As common as ITBS may seem in triathletes it is important to remember that not everyone responds the same to treatment nor is the cause of the symptoms always the same.  A general exam including orthopedic testing, ROM, and functional movement screens (i.e. squat, lunge, step down test, etc) is a crucial first step in identifying the primary dysfunction and setting a road map of where to start treatment.   Specific muscles tend to be chronically inflamed with ITBS and will be easily identified as tender to deep touch, thickened, and non-elastic resulting from the repetitive nature of the injury.  These involved tissues including the quadriceps, ITB, hamstring, and TFL, usually respond quickly with ART®, a positive change being noted within 3-5 visits.  Many times ART® treatment will also involve the hip flexors and pelvic stabilizers as these deeper, postural muscles tend to be a primary contributor to ITBS yet rarely are symptomatic.  

Corrective exercises and stretching emphasizing normal muscle length, pelvic stability, and proper motor recruitment are all components of the rehabilitation process that will determine the success of ART® treatments and the prevention of future injury.   

Case Study

Here is a link to a case study that does a relatively good job at outlining a classic rehabilitation program for a snapping hip syndrome incorporating ART®.

http://www.ncbi.nlm.nih.gov/pmc/articles/PMC1924651/?tool=pmcentrez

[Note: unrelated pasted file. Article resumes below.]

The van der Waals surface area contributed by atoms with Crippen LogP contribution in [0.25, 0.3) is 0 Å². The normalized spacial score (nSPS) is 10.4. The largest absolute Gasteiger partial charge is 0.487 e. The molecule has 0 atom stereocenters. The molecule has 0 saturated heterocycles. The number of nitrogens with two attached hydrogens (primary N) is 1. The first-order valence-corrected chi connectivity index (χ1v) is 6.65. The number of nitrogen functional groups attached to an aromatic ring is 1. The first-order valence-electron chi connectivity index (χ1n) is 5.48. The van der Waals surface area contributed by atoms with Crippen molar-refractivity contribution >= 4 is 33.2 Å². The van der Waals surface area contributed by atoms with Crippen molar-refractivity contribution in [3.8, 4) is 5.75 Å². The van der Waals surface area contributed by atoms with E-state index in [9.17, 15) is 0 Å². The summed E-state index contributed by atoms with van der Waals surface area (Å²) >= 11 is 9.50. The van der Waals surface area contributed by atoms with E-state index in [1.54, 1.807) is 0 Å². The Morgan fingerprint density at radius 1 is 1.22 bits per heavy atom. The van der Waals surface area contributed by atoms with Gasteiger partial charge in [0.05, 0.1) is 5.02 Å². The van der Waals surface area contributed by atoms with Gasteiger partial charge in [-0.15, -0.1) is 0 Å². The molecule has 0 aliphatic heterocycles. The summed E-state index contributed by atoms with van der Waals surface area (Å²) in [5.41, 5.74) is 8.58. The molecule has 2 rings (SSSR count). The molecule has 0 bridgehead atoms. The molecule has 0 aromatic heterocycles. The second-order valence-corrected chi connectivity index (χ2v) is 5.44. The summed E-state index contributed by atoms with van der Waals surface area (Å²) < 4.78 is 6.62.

As athletes, we are all looking for that magic fix that will correct a problem so we can meet our training and racing goals- even if the problem has been chronic.  ART® is arguably one of the best methods to correct soft tissue adhesions and when combined with a skilled therapist, very effective at correcting ITBS.  However, individuals with core weakness will also need to perform strengthening exercises to complement ART® in order to ensure improvement and decrease the risk of recurrence.

If symptoms don’t improve after 6-10 visits than it’s time to try a different therapist.

For more information about ART® or to find a provider in your area please visit www.activerelease.com .

Paul R. Krzesinski DC, ART®
UNITED Chiropractic, Sports & Rehabilitation
Elkhorn, Wisconsin

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date: December 27, 2010

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AMSSM

The American Medical Society for Sports Medicine (AMSSM) was formed in 1991 to fill a void that has existed in sports medicine from its earliest beginnings. The founders most recognized and expert sports medicine specialists realized that while there are several physician organizations which support sports medicine, there has not been a forum specific for primary care non-surgical sports medicine physicians.

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avatarAMSSM

The American Medical Society for Sports Medicine (AMSSM) was formed in 1991 to fill a void that has existed in sports medicine from its earliest beginnings. The founders most recognized and expert sports medicine specialists realized that while there are several physician organizations which support sports medicine, there has not been a forum specific for primary care non-surgical sports medicine physicians.

FIND A SPORTS MEDICINE DOCTOR